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Satellites REDD-y to help fight deforestation

It’s universally accepted that the world’s forests need protecting to reduce greenhouse gas emissions and slow climate change. But if we are to bring about the dramatic reduction of deforestation and illegal logging, we need to get to the root of the problem and introduce a fair and sustainable programme of forest protection. This means replacing the income derived from the forests by the local community. REDD, the scheme launched by the UN in 2008, aims to do just that by offering developing countries financial incentives to fight deforestation. This money is then used to invest in sustainable development and schemes that help local communities. To implement REDD+, stakeholders need an accurate way of measuring forests and giving them a financial value. DMCii, SSTL’s independent remote sensing arm, has the solution for this: satellite imagery. DMCii’s Director of Forestry, Professor Jim Lynch, recently wrote an article on why using satellite data is the only way of measuring forests quickly, precisely and accurately. The wide area view of satellites enables a highly accurate inventory of trees to be made; where they are and how many there are. This information can then be processed to calculate carbon stocks and how they change over time (known as carbon flux), and also aid organised action on the ground such as surveying and enforcement.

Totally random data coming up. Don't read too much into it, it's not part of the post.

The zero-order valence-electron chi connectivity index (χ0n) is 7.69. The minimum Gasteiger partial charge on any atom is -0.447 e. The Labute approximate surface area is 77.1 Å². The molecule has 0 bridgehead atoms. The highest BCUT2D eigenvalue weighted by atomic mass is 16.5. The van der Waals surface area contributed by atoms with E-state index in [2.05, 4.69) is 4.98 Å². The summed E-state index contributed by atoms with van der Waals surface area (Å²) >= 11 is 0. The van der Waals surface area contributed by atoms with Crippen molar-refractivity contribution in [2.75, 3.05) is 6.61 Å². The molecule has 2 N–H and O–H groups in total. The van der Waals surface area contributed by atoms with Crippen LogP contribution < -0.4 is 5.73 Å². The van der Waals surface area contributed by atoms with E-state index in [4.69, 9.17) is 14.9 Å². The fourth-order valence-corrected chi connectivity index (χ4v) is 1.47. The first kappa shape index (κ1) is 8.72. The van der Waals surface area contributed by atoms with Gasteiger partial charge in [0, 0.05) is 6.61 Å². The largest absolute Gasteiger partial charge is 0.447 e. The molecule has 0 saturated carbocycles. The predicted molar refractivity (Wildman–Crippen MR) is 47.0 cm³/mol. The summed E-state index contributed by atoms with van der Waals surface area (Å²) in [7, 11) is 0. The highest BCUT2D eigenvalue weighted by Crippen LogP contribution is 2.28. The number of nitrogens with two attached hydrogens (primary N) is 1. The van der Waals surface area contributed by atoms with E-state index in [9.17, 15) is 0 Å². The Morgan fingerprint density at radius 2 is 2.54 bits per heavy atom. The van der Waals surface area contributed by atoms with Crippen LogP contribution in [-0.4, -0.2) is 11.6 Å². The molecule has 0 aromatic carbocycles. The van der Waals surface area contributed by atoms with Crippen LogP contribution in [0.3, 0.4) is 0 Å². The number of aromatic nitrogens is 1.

The Amazon Burn Scar. UK-DMC2 Image (C) DMCii, 2010. All rights reserved.
The Amazon Burn Scar. UK-DMC2 Image (C) DMCii, 2010. All rights reserved.
Satellite imagery is transparent and can typically be understood by everyone from regional politicians to village headmen. Presenting clear and accurate information about their national resources gives these people the ability to make informed decisions about the future of these resources. DMCii’s high resolution imagery and a high revisit capability make it well suited to the measuring of forests. DMCii’s use of the Disaster Monitoring Constellation satellites means that it can provide daily revisits to those places most at risk because they are not constrained by the fixed orbit of a single satellite, which might take weeks or months to return to a given target. Brazil’s space agency the National Institute for Space Research (known by its Portuguese initials as INPE) has used DMCii imagery since 2005 to monitor deforestation and is currently using a direct downlink from the UK-DMC2 satellite for fortnightly imagery of the Amazon rainforest to detect illegal logging for its ground breaking DETER programme. Brazil serves as an inspiration for REDD+, having cut its deforestation by half in the last 15 years with the help of satellite data. DMCii also heads up a multi-disciplinary consortium called inFORm that provides a wealth of skills with which to develop sustainable forest management in communities around the world. inFORm recently won a place on the Department for International Development (DfID) Forest Governance Markets and Climate Framework Agreement meaning they can bid for projects to monitor forest governance and deforestation globally.

 

 
 

 

 

11 September 20120 Comments1 Comment

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